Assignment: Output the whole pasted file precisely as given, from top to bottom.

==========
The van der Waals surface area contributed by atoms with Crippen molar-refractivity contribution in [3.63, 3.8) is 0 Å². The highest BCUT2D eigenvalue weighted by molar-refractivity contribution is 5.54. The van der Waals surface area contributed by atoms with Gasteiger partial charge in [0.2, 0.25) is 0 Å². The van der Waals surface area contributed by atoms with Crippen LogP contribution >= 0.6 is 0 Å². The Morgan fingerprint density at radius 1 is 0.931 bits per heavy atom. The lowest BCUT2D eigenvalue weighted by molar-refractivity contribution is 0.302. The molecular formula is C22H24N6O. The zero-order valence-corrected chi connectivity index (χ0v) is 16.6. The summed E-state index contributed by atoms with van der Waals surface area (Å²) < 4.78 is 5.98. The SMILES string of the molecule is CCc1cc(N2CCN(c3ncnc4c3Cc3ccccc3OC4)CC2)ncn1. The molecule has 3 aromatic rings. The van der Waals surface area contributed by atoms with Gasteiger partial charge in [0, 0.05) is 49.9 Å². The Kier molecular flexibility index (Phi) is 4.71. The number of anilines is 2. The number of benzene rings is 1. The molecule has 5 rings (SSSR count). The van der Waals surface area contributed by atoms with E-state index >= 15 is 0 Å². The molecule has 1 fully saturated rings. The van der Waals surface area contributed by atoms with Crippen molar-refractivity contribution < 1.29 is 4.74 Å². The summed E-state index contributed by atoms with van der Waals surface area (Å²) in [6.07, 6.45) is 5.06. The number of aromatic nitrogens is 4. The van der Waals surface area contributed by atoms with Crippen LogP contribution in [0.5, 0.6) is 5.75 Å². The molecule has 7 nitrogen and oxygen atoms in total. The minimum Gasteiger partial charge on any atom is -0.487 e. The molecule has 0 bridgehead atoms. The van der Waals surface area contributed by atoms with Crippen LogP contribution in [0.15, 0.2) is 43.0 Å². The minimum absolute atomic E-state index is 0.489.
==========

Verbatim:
The van der Waals surface area contributed by atoms with Crippen molar-refractivity contribution in [3.63, 3.8) is 0 Å². The highest BCUT2D eigenvalue weighted by molar-refractivity contribution is 5.54. The van der Waals surface area contributed by atoms with Gasteiger partial charge in [0.2, 0.25) is 0 Å². The van der Waals surface area contributed by atoms with Crippen LogP contribution >= 0.6 is 0 Å². The Morgan fingerprint density at radius 1 is 0.931 bits per heavy atom. The lowest BCUT2D eigenvalue weighted by molar-refractivity contribution is 0.302. The molecular formula is C22H24N6O. The zero-order valence-corrected chi connectivity index (χ0v) is 16.6. The summed E-state index contributed by atoms with van der Waals surface area (Å²) < 4.78 is 5.98. The SMILES string of the molecule is CCc1cc(N2CCN(c3ncnc4c3Cc3ccccc3OC4)CC2)ncn1. The molecule has 3 aromatic rings. The van der Waals surface area contributed by atoms with Gasteiger partial charge in [0, 0.05) is 49.9 Å². The Kier molecular flexibility index (Phi) is 4.71. The number of anilines is 2. The number of benzene rings is 1. The molecule has 5 rings (SSSR count). The van der Waals surface area contributed by atoms with E-state index >= 15 is 0 Å². The molecule has 1 fully saturated rings. The van der Waals surface area contributed by atoms with Crippen molar-refractivity contribution < 1.29 is 4.74 Å². The summed E-state index contributed by atoms with van der Waals surface area (Å²) in [6.07, 6.45) is 5.06. The number of aromatic nitrogens is 4. The van der Waals surface area contributed by atoms with Crippen LogP contribution in [0.5, 0.6) is 5.75 Å². The molecule has 7 nitrogen and oxygen atoms in total. The minimum Gasteiger partial charge on any atom is -0.487 e. The molecule has 0 bridgehead atoms. The van der Waals surface area contributed by atoms with Crippen LogP contribution in [0.15, 0.2) is 43.0 Å². The minimum absolute atomic E-state index is 0.489.